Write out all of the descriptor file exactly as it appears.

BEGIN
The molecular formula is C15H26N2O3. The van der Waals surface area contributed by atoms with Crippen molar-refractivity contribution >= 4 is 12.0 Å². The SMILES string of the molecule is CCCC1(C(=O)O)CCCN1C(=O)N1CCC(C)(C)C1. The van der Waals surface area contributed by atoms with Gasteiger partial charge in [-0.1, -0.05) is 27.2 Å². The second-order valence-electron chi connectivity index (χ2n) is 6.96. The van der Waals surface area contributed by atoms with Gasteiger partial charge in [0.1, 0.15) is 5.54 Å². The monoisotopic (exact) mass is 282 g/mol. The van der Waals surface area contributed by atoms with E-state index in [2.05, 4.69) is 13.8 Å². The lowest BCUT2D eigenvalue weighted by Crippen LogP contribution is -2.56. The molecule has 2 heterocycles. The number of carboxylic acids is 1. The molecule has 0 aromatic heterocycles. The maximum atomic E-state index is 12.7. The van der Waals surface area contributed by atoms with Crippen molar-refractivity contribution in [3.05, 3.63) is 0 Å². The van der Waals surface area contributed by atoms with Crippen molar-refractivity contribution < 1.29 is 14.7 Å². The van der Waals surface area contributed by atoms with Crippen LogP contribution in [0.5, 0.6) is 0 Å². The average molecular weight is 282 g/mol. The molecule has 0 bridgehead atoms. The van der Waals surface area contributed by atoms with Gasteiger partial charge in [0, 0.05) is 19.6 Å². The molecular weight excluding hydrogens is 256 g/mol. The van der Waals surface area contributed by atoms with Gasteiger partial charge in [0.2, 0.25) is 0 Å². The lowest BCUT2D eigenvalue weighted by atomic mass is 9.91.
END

The molecular formula is C15H26N2O3. The van der Waals surface area contributed by atoms with Crippen molar-refractivity contribution >= 4 is 12.0 Å². The SMILES string of the molecule is CCCC1(C(=O)O)CCCN1C(=O)N1CCC(C)(C)C1. The van der Waals surface area contributed by atoms with Gasteiger partial charge in [-0.1, -0.05) is 27.2 Å². The second-order valence-electron chi connectivity index (χ2n) is 6.96. The van der Waals surface area contributed by atoms with Gasteiger partial charge in [0.1, 0.15) is 5.54 Å². The monoisotopic (exact) mass is 282 g/mol. The van der Waals surface area contributed by atoms with E-state index in [2.05, 4.69) is 13.8 Å². The lowest BCUT2D eigenvalue weighted by Crippen LogP contribution is -2.56. The molecule has 2 heterocycles. The number of carboxylic acids is 1. The molecule has 0 aromatic heterocycles. The maximum atomic E-state index is 12.7. The van der Waals surface area contributed by atoms with Crippen molar-refractivity contribution in [3.05, 3.63) is 0 Å². The van der Waals surface area contributed by atoms with Crippen molar-refractivity contribution < 1.29 is 14.7 Å². The van der Waals surface area contributed by atoms with Crippen LogP contribution in [0.5, 0.6) is 0 Å². The average molecular weight is 282 g/mol. The molecule has 0 bridgehead atoms. The van der Waals surface area contributed by atoms with Gasteiger partial charge in [0, 0.05) is 19.6 Å². The molecular weight excluding hydrogens is 256 g/mol. The van der Waals surface area contributed by atoms with Gasteiger partial charge in [0.2, 0.25) is 0 Å². The lowest BCUT2D eigenvalue weighted by atomic mass is 9.91.